One of the first acts of Joe Biden’s presidency was to gut sex anti-discrimination laws and eliminate critical protections for women in the federal government. On Wednesday afternoon, only hours after being sworn into office, Biden signed an executive order that “builds on the U.S. Supreme Court’s decision in Bostock v. Clayton County (2020) and ensures that the federal government interprets Title VII of the the [sic] Civil Rights Act of 1964 as prohibiting workplace discrimination on the basis of sexual orientation and gender identity,” according to the Biden transition team website.
The order also ensures “that federal anti-discrimination statutes that cover sex discrimination prohibit discrimination on the basis of sexual orientation and gender identity.” Federal civil rights offices will also be required to enforce this interpretation in any matter that comes before them, likely including siding against women’s rights in court cases.
With this action, Biden is bypassing the legislative process to implement the most controversial provisions of the Equality Act—changing the definition of sex in federal anti-discrimination regulations so that female people are no longer a discrete class with protected status under the law. As we predicted, the new administration is relying on the Bostock decision to do so.
This executive order directs federal agencies to do two things. First, federal agencies are now required to interpret “sex” as also including “sexual orientation and gender identity” in their own internal regulations and workplace policies. Second, agencies are directed to perform a comprehensive assessment of all regulations under their purview, and create a plan with 100 days to “revise, suspend, or rescind such agency actions, or promulgate [propose] new agency actions” that will impose this interpretation onto all American employers, institutions, and individuals, with no exceptions.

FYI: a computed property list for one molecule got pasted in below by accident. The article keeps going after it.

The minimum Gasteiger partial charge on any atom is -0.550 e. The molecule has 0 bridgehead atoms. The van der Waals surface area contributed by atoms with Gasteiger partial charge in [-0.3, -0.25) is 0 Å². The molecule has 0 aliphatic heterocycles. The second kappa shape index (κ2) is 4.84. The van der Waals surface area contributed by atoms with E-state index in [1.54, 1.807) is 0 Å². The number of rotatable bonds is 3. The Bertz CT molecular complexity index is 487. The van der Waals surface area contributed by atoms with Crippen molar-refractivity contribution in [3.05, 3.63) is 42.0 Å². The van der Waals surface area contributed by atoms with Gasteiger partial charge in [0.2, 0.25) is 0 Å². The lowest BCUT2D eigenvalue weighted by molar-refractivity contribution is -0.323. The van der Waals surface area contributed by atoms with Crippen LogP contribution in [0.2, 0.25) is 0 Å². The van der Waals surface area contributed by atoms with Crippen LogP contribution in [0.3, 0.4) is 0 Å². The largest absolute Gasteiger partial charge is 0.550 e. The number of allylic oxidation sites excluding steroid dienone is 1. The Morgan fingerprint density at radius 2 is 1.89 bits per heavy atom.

The Supreme Court was clear at the time of the Bostock decision that the ruling was only meant to be applied to hiring and firing discrimination under Title VII of the Civil Rights Act, in advancing their novel reasoning that “transgender status” meant that a male employee should be allowed to identify into the otherwise lawful sex-based rules for female employees. While we strongly support protections from discrimination based on sexual orientation, the Biden administration has grossly expanded the application of the decision with far-reaching implications for women’s rights in nearly every aspect of public life, including Title IX.